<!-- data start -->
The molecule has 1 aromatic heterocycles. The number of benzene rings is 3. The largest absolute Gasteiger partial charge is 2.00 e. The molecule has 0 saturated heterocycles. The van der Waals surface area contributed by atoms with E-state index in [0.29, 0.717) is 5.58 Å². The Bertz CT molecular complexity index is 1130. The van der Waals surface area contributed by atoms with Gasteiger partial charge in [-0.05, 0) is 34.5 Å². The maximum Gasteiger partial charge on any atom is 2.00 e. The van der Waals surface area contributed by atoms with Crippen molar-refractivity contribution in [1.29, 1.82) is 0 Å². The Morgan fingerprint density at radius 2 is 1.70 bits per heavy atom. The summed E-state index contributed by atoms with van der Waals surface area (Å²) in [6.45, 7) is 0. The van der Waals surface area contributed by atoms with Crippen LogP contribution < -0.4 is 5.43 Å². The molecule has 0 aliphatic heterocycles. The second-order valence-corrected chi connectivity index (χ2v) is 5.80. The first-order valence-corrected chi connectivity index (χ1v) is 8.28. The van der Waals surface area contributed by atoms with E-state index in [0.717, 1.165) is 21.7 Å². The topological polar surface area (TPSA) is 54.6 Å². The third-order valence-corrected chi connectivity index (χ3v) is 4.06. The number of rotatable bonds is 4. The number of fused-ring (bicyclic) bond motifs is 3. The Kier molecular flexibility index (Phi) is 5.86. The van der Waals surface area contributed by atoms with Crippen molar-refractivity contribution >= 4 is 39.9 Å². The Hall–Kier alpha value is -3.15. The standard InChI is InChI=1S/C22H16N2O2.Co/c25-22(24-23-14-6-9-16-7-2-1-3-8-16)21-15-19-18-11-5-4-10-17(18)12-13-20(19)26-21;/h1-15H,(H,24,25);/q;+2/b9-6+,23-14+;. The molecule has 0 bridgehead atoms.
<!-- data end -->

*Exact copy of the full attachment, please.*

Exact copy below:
The molecule has 1 aromatic heterocycles. The number of benzene rings is 3. The largest absolute Gasteiger partial charge is 2.00 e. The molecule has 0 saturated heterocycles. The van der Waals surface area contributed by atoms with E-state index in [0.29, 0.717) is 5.58 Å². The Bertz CT molecular complexity index is 1130. The van der Waals surface area contributed by atoms with Gasteiger partial charge in [-0.05, 0) is 34.5 Å². The maximum Gasteiger partial charge on any atom is 2.00 e. The van der Waals surface area contributed by atoms with Crippen molar-refractivity contribution in [1.29, 1.82) is 0 Å². The Morgan fingerprint density at radius 2 is 1.70 bits per heavy atom. The summed E-state index contributed by atoms with van der Waals surface area (Å²) in [6.45, 7) is 0. The van der Waals surface area contributed by atoms with Crippen LogP contribution < -0.4 is 5.43 Å². The molecule has 0 aliphatic heterocycles. The second-order valence-corrected chi connectivity index (χ2v) is 5.80. The first-order valence-corrected chi connectivity index (χ1v) is 8.28. The van der Waals surface area contributed by atoms with E-state index in [0.717, 1.165) is 21.7 Å². The topological polar surface area (TPSA) is 54.6 Å². The third-order valence-corrected chi connectivity index (χ3v) is 4.06. The number of rotatable bonds is 4. The number of fused-ring (bicyclic) bond motifs is 3. The Kier molecular flexibility index (Phi) is 5.86. The van der Waals surface area contributed by atoms with Crippen molar-refractivity contribution >= 4 is 39.9 Å². The Hall–Kier alpha value is -3.15. The standard InChI is InChI=1S/C22H16N2O2.Co/c25-22(24-23-14-6-9-16-7-2-1-3-8-16)21-15-19-18-11-5-4-10-17(18)12-13-20(19)26-21;/h1-15H,(H,24,25);/q;+2/b9-6+,23-14+;. The molecule has 0 bridgehead atoms.